Sometimes I like to request trade credit when shipping cards to CK that I know will be graded as “Good” so I can get that 30% trade-in bonus. In the case of Drop of Honey, that would equate to $191.10 in store credit. You can use this credit to pick up other cards…even cards in much nicer condition! This is a great way to rid of your HP cards quickly and without hassle.
Other vendors may also offer attractive buy prices on HP cards, but ABU Games and Card Kingdom are my go-to places. Star City Games tends to drop off drastically with their buy pricing on played older cards. Same with Channel Fireball. Other stores don’t even want these HP cards through mail-in buylisting. It’s probably just as hard for them to move these cards as it is for you, especially if TCGPlayer / Crystal Commerce is their primary outlet.
Option 3: Peer to Peer Selling
The most obvious option is to sell cards directly to other players. Whether selling through Facebook, Twitter, or another peer-to-peer channel, these sites offer ultimate flexibility in providing pictures and details on a card’s condition. If you’ve got something particularly rare, you will likely be able to move your cards on one of these sites as long as you’ve priced competitively. Typically this means 5-10% below TCG Low, but this can vary depending on the card.
You could start with the High End Facebook group if you’re selling cards worth over $50. If not, your best bet is probably Twitter. Try networking with people who have similar interests to develop a reasonable following. Asking for retweets to “signal boost” is also common. This will expand your reach. Casting a wider net means it will be more likely you sell your HP and Damaged cards.
Just make sure you take very good pictures and are 100% transparent on card condition, and you may get lucky. I guarantee there are others out there who don’t care about a card’s condition as long as it’s sleeve-playable.
My only watch-out here is that sometimes it’s difficult to move cards that recently spiked through this channel. There have been a few people trying to sell Drop of Honeys on the High End Facebook group at the new “price.” These sellers quickly get called out for being ridiculous for charging too much. Stick with more stable cards and you won’t have this issue.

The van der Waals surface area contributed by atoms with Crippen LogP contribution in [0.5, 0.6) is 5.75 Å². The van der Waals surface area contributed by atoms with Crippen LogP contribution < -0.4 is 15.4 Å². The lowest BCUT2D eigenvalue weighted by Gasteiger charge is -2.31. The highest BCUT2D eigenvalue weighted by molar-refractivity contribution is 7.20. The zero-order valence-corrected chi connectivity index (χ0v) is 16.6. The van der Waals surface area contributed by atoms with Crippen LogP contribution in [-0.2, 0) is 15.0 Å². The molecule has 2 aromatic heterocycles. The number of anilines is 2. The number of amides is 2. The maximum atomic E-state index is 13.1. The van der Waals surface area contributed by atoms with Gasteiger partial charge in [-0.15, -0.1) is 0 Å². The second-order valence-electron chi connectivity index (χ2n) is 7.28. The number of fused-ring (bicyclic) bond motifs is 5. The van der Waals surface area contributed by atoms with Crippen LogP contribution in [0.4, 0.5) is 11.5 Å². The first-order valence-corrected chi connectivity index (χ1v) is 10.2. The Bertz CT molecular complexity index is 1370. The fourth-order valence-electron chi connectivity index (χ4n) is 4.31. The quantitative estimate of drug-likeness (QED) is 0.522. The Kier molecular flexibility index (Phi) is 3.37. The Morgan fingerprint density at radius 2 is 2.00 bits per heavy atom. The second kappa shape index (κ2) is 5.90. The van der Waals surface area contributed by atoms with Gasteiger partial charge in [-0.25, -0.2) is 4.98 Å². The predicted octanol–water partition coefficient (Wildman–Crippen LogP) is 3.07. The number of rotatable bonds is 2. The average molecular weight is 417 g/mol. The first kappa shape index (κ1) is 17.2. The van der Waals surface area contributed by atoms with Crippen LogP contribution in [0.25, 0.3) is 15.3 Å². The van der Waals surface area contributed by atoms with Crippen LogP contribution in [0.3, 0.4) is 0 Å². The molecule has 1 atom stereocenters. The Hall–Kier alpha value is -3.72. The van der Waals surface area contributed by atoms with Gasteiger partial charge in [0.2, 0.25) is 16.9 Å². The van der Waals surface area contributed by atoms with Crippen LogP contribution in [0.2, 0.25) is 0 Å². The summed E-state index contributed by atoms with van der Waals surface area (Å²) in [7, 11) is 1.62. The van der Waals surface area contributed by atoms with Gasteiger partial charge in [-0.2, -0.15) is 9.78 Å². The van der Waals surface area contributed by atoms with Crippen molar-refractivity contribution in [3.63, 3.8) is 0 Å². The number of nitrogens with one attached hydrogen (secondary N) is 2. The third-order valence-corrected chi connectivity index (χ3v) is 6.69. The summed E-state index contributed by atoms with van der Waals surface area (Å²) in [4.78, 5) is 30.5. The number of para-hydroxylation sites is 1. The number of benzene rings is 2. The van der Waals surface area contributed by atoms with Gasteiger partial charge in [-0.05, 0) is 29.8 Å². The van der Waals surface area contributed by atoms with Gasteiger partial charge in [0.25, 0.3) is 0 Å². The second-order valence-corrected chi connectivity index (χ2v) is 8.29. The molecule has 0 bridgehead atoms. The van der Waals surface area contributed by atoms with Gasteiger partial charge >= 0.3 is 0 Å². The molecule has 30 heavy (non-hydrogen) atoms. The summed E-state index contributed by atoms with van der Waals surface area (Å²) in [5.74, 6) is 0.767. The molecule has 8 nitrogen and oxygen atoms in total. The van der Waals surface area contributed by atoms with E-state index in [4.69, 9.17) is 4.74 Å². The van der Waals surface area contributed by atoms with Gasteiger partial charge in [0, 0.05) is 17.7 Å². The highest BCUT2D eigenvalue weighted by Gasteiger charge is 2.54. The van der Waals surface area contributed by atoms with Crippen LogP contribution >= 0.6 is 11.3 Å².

Wrapping It Up
Things will definitely change once TCGPlayer adds picture capability for sellers. But until this is available, it can be quite difficult to sell heavily played and damaged cards through normal means. I’ve seen damaged cards ranging from heavy wear to water-damaged and torn. This range of possibilities is so wide that it discourages buyers from pulling the trigger.
But there is demand for these played cards. Many players want to use high-end cards in their decks while remaining on a budget. Older cards especially have huge price differentials between near mint and heavily played copies. But finding these potential buyers can be a challenge, and it’s not uncommon for HP and damaged cards to sit in inventory longer than we’d like.
I provided a few options worth your consideration. eBay is a logical choice because pictures and details can be readily provided. But a couple vendors offer such good buylists on played cards that it may be worth shipping directly to them to circumvent the time-consuming process of taking pictures and listing out condition details. ABU Games and Card Kingdom are my go-to sites for selling played, older cards.
Lastly, if you want to avoid fees and you don’t like pricing offered by major vendors, you can always resort to Facebook and Twitter. A strong network of players who share similar interests will augment the likelihood you sell your HP and damaged cards. There are enough players out there who don’t care how beat their cards are as long as they’re tournament-legal. Sometimes it just takes a little extra effort to find them!
- It would appear that Masterpiece Chromatic Lanterns were largely bought out over the weekend. Members of the QS Discord chat alerted me to this and I managed to grab SCG’s last copy at $59.99. A bit more than I would have liked to pay, but cheaper than any other copies I could find. We’ll have to wait and see what these get restocked at, but I suspect it’ll be at least $10 higher with much more potential for upside in the medium-term timeframe.
- I’ve been watching all week and I haven’t seen Star City Games restock any Revised or Unlimited Underground Seas. They remain “out of stock” with a $399.99 and $699.99 price tag, respectively. I’m not sure what’s going on here. I highly doubt they’re truly sold out, but I don’t know why they’re holding back from listing copies for sale. It made sense last week because they probably had inventory pulled for GP Las Vegas. Maybe they kept inventory out for the Invitational that happened last weekend? Maybe they’re planning to take pictures to add to their site like they did with Power? We’ll have to wait and see!
- After MTG speculators bought out Atraxa, Praetors' Voice, the price quickly jumped from the low teens to $25. Now I see Star City Games has 39 SP copies in stock (but no near mint, which is odd) at $22.99. This tells me the supply/demand profile for this card reached its new equilibrium and the price isn’t likely to move again in the near future.